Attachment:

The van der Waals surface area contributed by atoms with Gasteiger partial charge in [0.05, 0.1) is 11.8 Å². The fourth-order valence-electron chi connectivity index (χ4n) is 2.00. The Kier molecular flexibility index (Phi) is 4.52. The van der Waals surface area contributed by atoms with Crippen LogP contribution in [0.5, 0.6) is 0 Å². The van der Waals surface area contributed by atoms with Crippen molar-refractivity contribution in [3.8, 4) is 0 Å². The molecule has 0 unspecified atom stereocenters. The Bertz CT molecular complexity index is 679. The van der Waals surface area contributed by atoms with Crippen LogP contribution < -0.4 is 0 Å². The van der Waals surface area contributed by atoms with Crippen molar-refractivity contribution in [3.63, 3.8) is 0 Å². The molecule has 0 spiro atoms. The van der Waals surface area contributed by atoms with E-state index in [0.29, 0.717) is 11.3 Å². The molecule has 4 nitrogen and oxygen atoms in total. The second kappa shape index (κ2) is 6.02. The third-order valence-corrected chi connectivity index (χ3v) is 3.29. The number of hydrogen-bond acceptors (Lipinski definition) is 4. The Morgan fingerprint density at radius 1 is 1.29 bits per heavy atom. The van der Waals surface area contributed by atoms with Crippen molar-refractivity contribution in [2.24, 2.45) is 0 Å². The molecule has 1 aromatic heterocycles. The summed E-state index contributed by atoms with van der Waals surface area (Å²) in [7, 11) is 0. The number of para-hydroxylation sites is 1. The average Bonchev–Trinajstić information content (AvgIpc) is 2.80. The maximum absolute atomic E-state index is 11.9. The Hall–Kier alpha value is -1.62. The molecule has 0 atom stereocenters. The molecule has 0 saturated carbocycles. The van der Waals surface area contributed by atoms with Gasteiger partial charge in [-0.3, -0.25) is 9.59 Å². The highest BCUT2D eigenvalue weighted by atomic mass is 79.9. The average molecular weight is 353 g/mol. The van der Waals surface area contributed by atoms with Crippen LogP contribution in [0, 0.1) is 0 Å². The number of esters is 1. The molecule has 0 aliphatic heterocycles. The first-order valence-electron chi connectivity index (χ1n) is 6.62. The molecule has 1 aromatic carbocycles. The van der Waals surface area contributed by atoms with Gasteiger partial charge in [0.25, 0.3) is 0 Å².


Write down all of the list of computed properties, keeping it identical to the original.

The van der Waals surface area contributed by atoms with Gasteiger partial charge in [0.05, 0.1) is 11.8 Å². The fourth-order valence-electron chi connectivity index (χ4n) is 2.00. The Kier molecular flexibility index (Phi) is 4.52. The van der Waals surface area contributed by atoms with Crippen LogP contribution in [0.5, 0.6) is 0 Å². The van der Waals surface area contributed by atoms with Crippen molar-refractivity contribution in [3.8, 4) is 0 Å². The molecule has 0 unspecified atom stereocenters. The Bertz CT molecular complexity index is 679. The van der Waals surface area contributed by atoms with Crippen LogP contribution < -0.4 is 0 Å². The van der Waals surface area contributed by atoms with Crippen molar-refractivity contribution in [3.63, 3.8) is 0 Å². The molecule has 0 spiro atoms. The van der Waals surface area contributed by atoms with E-state index in [0.29, 0.717) is 11.3 Å². The molecule has 4 nitrogen and oxygen atoms in total. The second kappa shape index (κ2) is 6.02. The third-order valence-corrected chi connectivity index (χ3v) is 3.29. The number of hydrogen-bond acceptors (Lipinski definition) is 4. The Morgan fingerprint density at radius 1 is 1.29 bits per heavy atom. The van der Waals surface area contributed by atoms with Crippen molar-refractivity contribution in [2.24, 2.45) is 0 Å². The molecule has 1 aromatic heterocycles. The summed E-state index contributed by atoms with van der Waals surface area (Å²) in [7, 11) is 0. The number of para-hydroxylation sites is 1. The average Bonchev–Trinajstić information content (AvgIpc) is 2.80. The maximum absolute atomic E-state index is 11.9. The Hall–Kier alpha value is -1.62. The molecule has 0 atom stereocenters. The molecule has 0 saturated carbocycles. The van der Waals surface area contributed by atoms with Gasteiger partial charge in [-0.3, -0.25) is 9.59 Å². The highest BCUT2D eigenvalue weighted by atomic mass is 79.9. The average molecular weight is 353 g/mol. The van der Waals surface area contributed by atoms with Crippen LogP contribution in [0, 0.1) is 0 Å². The number of esters is 1. The molecule has 0 aliphatic heterocycles. The first-order valence-electron chi connectivity index (χ1n) is 6.62. The molecule has 1 aromatic carbocycles. The van der Waals surface area contributed by atoms with Gasteiger partial charge in [0.25, 0.3) is 0 Å².